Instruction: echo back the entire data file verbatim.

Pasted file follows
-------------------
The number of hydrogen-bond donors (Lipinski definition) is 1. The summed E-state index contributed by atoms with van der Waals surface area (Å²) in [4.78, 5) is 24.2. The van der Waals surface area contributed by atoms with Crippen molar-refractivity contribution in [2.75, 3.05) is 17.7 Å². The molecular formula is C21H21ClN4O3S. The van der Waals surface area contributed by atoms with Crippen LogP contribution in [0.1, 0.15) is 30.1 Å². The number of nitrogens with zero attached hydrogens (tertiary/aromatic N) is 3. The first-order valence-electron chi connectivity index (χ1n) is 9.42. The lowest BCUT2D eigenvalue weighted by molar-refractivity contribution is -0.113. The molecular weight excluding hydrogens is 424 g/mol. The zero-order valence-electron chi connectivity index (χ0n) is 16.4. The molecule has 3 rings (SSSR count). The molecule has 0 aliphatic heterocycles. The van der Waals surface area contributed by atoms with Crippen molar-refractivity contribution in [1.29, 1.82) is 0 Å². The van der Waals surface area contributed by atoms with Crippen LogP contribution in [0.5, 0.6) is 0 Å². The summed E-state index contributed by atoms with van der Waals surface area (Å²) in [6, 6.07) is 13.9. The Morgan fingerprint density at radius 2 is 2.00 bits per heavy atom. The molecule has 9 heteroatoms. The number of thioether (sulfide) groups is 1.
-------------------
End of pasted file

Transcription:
The number of hydrogen-bond donors (Lipinski definition) is 1. The summed E-state index contributed by atoms with van der Waals surface area (Å²) in [4.78, 5) is 24.2. The van der Waals surface area contributed by atoms with Crippen molar-refractivity contribution in [2.75, 3.05) is 17.7 Å². The molecular formula is C21H21ClN4O3S. The van der Waals surface area contributed by atoms with Crippen LogP contribution in [0.1, 0.15) is 30.1 Å². The number of nitrogens with zero attached hydrogens (tertiary/aromatic N) is 3. The first-order valence-electron chi connectivity index (χ1n) is 9.42. The lowest BCUT2D eigenvalue weighted by molar-refractivity contribution is -0.113. The molecular weight excluding hydrogens is 424 g/mol. The zero-order valence-electron chi connectivity index (χ0n) is 16.4. The molecule has 3 rings (SSSR count). The molecule has 0 aliphatic heterocycles. The van der Waals surface area contributed by atoms with Crippen molar-refractivity contribution in [1.29, 1.82) is 0 Å². The van der Waals surface area contributed by atoms with Crippen LogP contribution in [0.5, 0.6) is 0 Å². The summed E-state index contributed by atoms with van der Waals surface area (Å²) in [6, 6.07) is 13.9. The Morgan fingerprint density at radius 2 is 2.00 bits per heavy atom. The molecule has 9 heteroatoms. The number of thioether (sulfide) groups is 1.